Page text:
equation3

or

equation4

The input current from the wall adapter passes through a current sense resistor, RS4. One part of the input current goes to the system load and the remaining part goes to the LT1505 battery charger. The voltage drop across RS4 is monitored by a current comparator with a 90mV threshold. Once the threshold of 90mV is reached, the LT1505 will reduce the programmed battery charging current so that the peak input current does not exceed the preset limit. Thus, the maximum input current (IIN_MAX) will be:

equation5

where ISYSTEM is the system load current, ICHARGER is the LT1505 battery charger current and RS4 is the current sense resistor. With the resistor value of 0.025Ω in Figure 2, the input current limit IIN_MAX will be set to 3.6A.

The battery charging current limit is set by RPROG, RS1 and RS2 and is:

equation6

where VPROG is the reference voltage of 2.465V. The values in Figure 2 have been selected for a current limit (IBAT_MAX) of 4A. Changing RS1 to 0.050Ω will set the IBAT_MAX to 2A.

Also, the peak battery charging current (IBAT_MAX) can be programmed by the host computer. The IBAT_MAX can be set in increments of 0.25A if RPROG is replaced by a network of resistors, as shown in Figure 3.

Figure 3. Programming of battery-charge current.

The battery charger in Figure 2 achieves high efficiency thanks to synchronous operation and input power FET. The efficiency is as high as 94%, as can be seen in Figure 4.

Figure 4. Efficiency of 4A, 12.6V battery charger at 20V input.

PCB Layout

When laying out the PCB, a multilayer layout with one of the inner layers as a solid ground plane is recommended. The LT1505 and low power components associated with it should be kept as close together as possible. Additionally, all power components should be kept together and next to LT1505 control circuitry. The goal is to keep all high power switching currents as localized as possible. Components that connect to the ground plane should have vias placed as close as possible to the pins connected to the ground plane. Also, power components should have larger or multiple vias connecting to the ground plane. Avoid placing the power components in such a way that input and output currents flow by the LT1505 IC. Also, to keep the component temperature rise low, use as much copper as possible. The use of polygon planes for high power nets such as the ones connecting to VIN, VCC, SW, VBAT and GND in Figure 2 will help in spreading the heat and will reduce the power dissipation in conductors and MOSFETs.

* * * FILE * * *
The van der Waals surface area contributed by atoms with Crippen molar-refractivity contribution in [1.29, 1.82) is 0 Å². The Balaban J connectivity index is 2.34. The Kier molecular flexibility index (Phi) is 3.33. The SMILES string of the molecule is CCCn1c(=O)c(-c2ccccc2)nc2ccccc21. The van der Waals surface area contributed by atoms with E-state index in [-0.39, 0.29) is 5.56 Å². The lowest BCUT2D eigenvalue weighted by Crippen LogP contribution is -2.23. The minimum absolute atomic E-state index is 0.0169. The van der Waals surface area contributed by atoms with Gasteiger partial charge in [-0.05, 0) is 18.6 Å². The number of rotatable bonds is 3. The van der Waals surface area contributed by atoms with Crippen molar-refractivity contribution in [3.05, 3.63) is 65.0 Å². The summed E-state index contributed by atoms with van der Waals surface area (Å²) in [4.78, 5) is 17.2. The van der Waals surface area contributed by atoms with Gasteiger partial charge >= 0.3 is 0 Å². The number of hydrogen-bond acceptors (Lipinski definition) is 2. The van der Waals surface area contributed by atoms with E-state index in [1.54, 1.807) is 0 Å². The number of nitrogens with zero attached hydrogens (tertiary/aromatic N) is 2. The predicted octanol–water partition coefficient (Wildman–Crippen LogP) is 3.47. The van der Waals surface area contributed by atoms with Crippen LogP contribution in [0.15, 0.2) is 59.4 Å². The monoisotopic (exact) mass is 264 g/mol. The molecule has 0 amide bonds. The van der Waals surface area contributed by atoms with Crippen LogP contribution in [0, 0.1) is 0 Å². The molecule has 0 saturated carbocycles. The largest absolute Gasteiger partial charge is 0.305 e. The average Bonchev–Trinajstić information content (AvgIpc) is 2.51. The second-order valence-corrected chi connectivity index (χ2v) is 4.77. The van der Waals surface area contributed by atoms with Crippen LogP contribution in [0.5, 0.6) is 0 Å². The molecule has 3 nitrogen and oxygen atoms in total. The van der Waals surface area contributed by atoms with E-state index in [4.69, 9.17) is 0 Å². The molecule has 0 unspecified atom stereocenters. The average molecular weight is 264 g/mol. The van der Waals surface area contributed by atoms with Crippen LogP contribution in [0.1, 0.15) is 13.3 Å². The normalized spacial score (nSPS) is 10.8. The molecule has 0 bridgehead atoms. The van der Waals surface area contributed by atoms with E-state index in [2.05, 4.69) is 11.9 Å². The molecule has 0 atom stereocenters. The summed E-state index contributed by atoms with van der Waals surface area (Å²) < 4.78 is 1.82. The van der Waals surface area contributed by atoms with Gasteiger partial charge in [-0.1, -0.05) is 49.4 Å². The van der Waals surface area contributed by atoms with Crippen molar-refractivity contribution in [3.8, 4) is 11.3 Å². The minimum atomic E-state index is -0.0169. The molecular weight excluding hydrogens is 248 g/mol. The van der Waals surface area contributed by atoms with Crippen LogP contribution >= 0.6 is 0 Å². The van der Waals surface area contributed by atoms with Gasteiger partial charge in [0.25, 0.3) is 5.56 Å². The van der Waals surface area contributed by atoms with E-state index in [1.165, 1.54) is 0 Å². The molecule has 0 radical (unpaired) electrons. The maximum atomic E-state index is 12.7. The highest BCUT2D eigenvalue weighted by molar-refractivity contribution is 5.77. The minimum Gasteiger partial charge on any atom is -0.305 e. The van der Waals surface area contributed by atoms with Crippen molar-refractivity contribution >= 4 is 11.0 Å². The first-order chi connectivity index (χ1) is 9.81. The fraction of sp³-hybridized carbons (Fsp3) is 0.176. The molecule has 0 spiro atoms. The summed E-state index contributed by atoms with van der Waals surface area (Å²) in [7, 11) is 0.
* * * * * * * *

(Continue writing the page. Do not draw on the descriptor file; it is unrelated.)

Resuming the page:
Other Applications

The LT1505 can also be used in other system topologies, such as the telecom application shown in Figure 5. The circuit in Figure 5 uses the battery to supply peak power demands. By doing so, the required peak power from the wall adapter can be much lower than the peak power required by the load. The wall adapter has to supply the average power only.

Figure 5. Typical telecom application.

Conclusion

The LT1505 is a complete, single-chip battery charger solution for today’s demanding charging requirements in high performance laptop applications. The device requires a small number of external components and provides all necessary functions for battery charging and power management. High efficiency and small size allow for easy integration with the laptop circuits. Also, by adding a simple external circuit, charging can be easily controlled by the host computer, allowing for more sophisticated charging schemes.

Author

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Goran Perica